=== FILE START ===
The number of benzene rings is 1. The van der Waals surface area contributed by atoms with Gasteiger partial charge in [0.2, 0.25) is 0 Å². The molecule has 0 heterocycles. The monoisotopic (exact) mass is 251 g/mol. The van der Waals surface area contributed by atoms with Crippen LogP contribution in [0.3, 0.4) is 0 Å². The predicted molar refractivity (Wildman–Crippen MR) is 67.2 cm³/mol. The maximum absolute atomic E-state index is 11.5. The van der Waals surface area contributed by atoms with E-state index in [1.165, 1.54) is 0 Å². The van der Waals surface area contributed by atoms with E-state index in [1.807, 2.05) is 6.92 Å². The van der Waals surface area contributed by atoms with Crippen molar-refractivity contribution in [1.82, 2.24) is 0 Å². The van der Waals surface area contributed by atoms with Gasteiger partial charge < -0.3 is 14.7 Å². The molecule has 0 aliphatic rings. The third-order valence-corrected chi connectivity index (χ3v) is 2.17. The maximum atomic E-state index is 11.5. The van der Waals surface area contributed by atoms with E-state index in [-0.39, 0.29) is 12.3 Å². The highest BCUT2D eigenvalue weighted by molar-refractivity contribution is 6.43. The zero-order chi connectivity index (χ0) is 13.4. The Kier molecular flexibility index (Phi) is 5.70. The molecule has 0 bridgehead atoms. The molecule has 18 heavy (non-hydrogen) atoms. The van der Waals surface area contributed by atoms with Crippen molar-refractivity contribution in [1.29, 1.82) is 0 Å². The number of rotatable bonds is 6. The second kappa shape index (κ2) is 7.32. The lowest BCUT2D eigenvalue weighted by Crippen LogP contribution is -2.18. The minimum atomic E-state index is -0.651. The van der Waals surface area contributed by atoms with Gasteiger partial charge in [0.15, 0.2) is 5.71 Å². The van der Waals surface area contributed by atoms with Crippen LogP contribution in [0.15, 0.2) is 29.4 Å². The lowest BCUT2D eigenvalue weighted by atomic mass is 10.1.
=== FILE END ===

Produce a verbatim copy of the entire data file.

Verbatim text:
The number of benzene rings is 1. The van der Waals surface area contributed by atoms with Gasteiger partial charge in [0.2, 0.25) is 0 Å². The molecule has 0 heterocycles. The monoisotopic (exact) mass is 251 g/mol. The van der Waals surface area contributed by atoms with Crippen LogP contribution in [0.3, 0.4) is 0 Å². The predicted molar refractivity (Wildman–Crippen MR) is 67.2 cm³/mol. The maximum absolute atomic E-state index is 11.5. The van der Waals surface area contributed by atoms with E-state index in [1.165, 1.54) is 0 Å². The van der Waals surface area contributed by atoms with E-state index in [1.807, 2.05) is 6.92 Å². The van der Waals surface area contributed by atoms with Crippen molar-refractivity contribution in [1.82, 2.24) is 0 Å². The van der Waals surface area contributed by atoms with Gasteiger partial charge < -0.3 is 14.7 Å². The molecule has 0 aliphatic rings. The third-order valence-corrected chi connectivity index (χ3v) is 2.17. The maximum atomic E-state index is 11.5. The van der Waals surface area contributed by atoms with E-state index in [-0.39, 0.29) is 12.3 Å². The highest BCUT2D eigenvalue weighted by molar-refractivity contribution is 6.43. The zero-order chi connectivity index (χ0) is 13.4. The Kier molecular flexibility index (Phi) is 5.70. The molecule has 0 bridgehead atoms. The molecule has 18 heavy (non-hydrogen) atoms. The van der Waals surface area contributed by atoms with Crippen molar-refractivity contribution in [1.29, 1.82) is 0 Å². The number of rotatable bonds is 6. The second kappa shape index (κ2) is 7.32. The lowest BCUT2D eigenvalue weighted by Crippen LogP contribution is -2.18. The minimum atomic E-state index is -0.651. The van der Waals surface area contributed by atoms with Gasteiger partial charge in [0.15, 0.2) is 5.71 Å². The van der Waals surface area contributed by atoms with Crippen LogP contribution in [0.15, 0.2) is 29.4 Å². The lowest BCUT2D eigenvalue weighted by atomic mass is 10.1.